In it, Manuel Alvarado, a cancer survivor from Fort Worth, bemoans the failure of CPRIT and ties its failures to Greg Abbott. It’s a much more conventional political attack ad.
Here’s the thing: Where’s Wendy? Does this look to anyone like the kind of campaign people thought Davis was going to be running when she jumped in the race last year?
A caveat: I don’t know how to run campaigns. Bill White ran a bunch of positive ads in 2010 and lost. Maybe these are really, really smart ads. Maybe they’re effective on apathetic, low-information voters, and maybe they’ve tested alternatives and come to the conclusion that this is the best option.
But think about what Democrats were most excited about after Davis filibustered, and declared her candidacy. They were excited to have a Candidate. Bill White and Chris Bell were nice fellows who were OK candidates and probably would have been good governors, but they weren’t Candidates. Davis was a Candidate.
She had massive star power among the Democratic base, and she had a unbelievably impressive biography. She could draw big money from out-of-state liberals. She represented a seemingly center-right district and held it as a Democrat in two rough cycles. Suburban Republican women loved her. Through the strength of her personality and sheer force of will, she would make this a fight. Whatever it was, she had it.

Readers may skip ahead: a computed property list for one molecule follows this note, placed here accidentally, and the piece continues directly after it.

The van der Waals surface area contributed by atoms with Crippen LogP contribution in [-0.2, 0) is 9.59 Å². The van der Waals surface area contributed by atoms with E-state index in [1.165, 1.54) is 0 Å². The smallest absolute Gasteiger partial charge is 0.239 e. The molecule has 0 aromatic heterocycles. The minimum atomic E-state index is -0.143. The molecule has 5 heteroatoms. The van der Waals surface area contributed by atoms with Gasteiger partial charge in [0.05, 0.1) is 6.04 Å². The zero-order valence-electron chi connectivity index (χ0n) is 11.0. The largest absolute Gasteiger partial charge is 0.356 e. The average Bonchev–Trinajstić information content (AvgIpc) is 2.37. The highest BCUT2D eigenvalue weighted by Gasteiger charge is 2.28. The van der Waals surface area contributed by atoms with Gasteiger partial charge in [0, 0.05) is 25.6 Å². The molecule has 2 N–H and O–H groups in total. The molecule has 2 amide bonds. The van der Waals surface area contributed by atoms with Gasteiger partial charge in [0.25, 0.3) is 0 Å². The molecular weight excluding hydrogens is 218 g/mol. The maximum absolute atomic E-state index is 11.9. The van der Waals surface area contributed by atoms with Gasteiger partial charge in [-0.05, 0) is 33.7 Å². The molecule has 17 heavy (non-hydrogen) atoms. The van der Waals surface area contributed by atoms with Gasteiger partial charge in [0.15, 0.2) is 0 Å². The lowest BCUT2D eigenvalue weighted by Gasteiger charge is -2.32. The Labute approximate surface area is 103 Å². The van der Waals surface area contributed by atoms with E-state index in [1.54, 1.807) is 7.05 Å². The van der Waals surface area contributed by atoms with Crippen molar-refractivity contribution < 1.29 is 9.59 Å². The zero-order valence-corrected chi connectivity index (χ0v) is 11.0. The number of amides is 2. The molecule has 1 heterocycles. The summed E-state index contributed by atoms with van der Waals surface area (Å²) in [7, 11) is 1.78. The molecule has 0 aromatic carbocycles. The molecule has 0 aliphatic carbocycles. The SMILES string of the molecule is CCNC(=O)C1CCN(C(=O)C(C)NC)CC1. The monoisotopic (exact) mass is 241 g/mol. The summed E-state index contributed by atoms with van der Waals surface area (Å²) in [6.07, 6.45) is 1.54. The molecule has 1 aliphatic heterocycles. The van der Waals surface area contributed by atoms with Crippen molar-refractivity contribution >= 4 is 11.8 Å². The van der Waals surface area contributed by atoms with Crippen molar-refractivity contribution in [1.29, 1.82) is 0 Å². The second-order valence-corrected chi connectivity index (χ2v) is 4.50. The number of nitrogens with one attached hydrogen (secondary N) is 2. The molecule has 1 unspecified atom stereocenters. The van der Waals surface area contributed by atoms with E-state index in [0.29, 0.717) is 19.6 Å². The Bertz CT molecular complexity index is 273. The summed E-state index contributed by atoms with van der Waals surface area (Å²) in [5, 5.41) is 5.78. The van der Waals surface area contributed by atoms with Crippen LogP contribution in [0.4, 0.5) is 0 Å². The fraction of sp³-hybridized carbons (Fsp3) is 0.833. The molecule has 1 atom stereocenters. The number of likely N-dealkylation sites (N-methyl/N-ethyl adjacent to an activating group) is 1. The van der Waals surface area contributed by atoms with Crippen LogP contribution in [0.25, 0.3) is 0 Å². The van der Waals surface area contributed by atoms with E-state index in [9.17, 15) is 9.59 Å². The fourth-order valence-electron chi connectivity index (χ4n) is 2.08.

So where is it?
A recent Rasmussen poll had Abbott’s favorability numbers dipping, so maybe the attack lines are working. But Davis’ favorability numbers have been a problem the whole campaign—one PPP poll from April had her unfavorability rating at 47 percent. (Abbott’s was 27 percent.) A lot of voters don’t seem to know much about her, and she has trouble with the ones that do.
There’s a little over two months left, which, in politics, is both an eon and not very much time at all. Can the Davis that Democrats were excited about last year break through the smooth machining of a consultant-driven, attack ad-heavy campaign?
As a coda, consider two other videos. Leticia Van de Putte’s campaign hasn’t had enough money to participate in the ad war yet, but it will at some point. But here’s a video her campaign put together to use as an intro at the Democratic convention in June. It’s a bit corny at points, but it’s humanizing and warm and funny, and it’s hard not to come away from it liking Van de Putte more. It’s the polar opposite of “A Texas Story.”
And here’s one of the zillions of web ads that Greg Abbott has produced—here’s, effectively, what “A Texas Story” stands in opposition to. Consider that Abbott, frankly speaking, is not a charismatic guy, or a particularly talented politician. Watch how effectively the ad masks that:
Look at that smiling, happy man. Look at the pretty boats and sky and fish, and how hard those guys are working. Listen to how he’ll fight for you. Don’t you want him to be your governor?